In one embodiment of the packet forming section 14, these five distributions of packet sizes for the sequence of timing packets are selectable by the packet size controller 15. During normal traffic conditions and use, (the “default setting”), the controller 15 selects the distribution having 90 packets per 100 of the smallest packet size (64 bytes). With this distribution, there are three available packet sizes with the middle-sized packet (512 bytes) contributing 8 packets per 100 and the largest size (1518 bytes) contributing 2 packets per 100. This distribution occupies 0.11% of the available bandwidth for the 100 Mbps communication link. In the case where the distribution of packet sizes is selected based at least in part on information returned from the destination node, the selection may be based on the relative timing performance of the larger packets. Thus, any one of the packet size distributions illustrated in the above table may be selected in accordance with the prevailing conditions.
The packets from the section 14 are supplied to a time-stamping and output section 17, which inserts an accurate time-stamp into each packet as it is transmitted from the node 6 to the packet network 11. In particular, the time-stamp is derived from the first clock 12 supplying a reference frequency fref. The time-stamp represents the time of transmission referred to the local reference clock 12 and is used at the destination node to determine transmit times across the network 11. The packets are forwarded to the network 11 by the section 17 at regular intervals, for example every 10 milliseconds in the above-mentioned example where 100 packets are sent per second.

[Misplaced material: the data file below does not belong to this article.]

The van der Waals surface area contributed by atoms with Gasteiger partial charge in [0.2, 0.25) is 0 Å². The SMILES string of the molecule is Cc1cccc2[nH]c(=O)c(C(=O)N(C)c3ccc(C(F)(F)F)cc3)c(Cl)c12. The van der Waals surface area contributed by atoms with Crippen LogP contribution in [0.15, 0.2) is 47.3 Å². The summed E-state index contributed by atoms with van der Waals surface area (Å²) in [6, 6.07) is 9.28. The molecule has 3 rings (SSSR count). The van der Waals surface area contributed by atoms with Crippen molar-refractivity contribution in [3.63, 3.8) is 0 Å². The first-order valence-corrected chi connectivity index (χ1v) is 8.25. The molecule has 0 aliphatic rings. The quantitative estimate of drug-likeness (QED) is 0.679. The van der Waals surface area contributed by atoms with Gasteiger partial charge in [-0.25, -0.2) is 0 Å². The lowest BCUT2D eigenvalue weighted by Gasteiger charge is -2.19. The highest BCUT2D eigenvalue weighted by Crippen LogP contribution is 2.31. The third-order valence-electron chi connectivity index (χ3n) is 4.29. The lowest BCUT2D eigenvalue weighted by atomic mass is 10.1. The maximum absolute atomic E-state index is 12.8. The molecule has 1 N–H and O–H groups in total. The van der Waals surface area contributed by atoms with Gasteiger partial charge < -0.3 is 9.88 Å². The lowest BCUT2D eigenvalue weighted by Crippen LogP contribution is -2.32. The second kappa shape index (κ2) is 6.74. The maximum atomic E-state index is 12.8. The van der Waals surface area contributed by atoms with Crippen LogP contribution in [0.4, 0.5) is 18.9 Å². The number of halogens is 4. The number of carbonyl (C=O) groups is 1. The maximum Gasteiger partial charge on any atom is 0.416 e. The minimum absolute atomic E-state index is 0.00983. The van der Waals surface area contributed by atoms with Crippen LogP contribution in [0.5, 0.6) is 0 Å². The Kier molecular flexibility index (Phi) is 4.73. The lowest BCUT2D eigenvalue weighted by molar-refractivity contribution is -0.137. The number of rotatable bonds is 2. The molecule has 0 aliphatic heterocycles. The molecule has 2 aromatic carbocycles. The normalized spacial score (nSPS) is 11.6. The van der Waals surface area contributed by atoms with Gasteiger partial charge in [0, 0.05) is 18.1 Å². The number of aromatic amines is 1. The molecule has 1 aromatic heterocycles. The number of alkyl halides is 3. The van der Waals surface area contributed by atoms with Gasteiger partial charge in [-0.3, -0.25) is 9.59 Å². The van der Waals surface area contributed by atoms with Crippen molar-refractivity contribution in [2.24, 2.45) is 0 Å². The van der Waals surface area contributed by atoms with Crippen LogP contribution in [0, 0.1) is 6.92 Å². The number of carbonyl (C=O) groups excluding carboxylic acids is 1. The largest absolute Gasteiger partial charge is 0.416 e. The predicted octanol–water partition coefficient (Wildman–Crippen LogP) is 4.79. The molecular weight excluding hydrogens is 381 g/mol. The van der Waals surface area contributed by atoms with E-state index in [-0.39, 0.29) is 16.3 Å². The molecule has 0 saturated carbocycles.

When each timing packet emerges from the packet network 11 at the destination node 7, it is time-stamped in a time-stamp sampling section 18. The difference in time-stamps inserted by the sections 17 and 18 gives an accurate measure of the transmission delay of the packet across the packet network 11 and this is used to control the “slave” clock 19 which, in this example, is to be synchronised with the clock 12. The local time-stamping in the section 18 may be derived from the clock 19 as shown in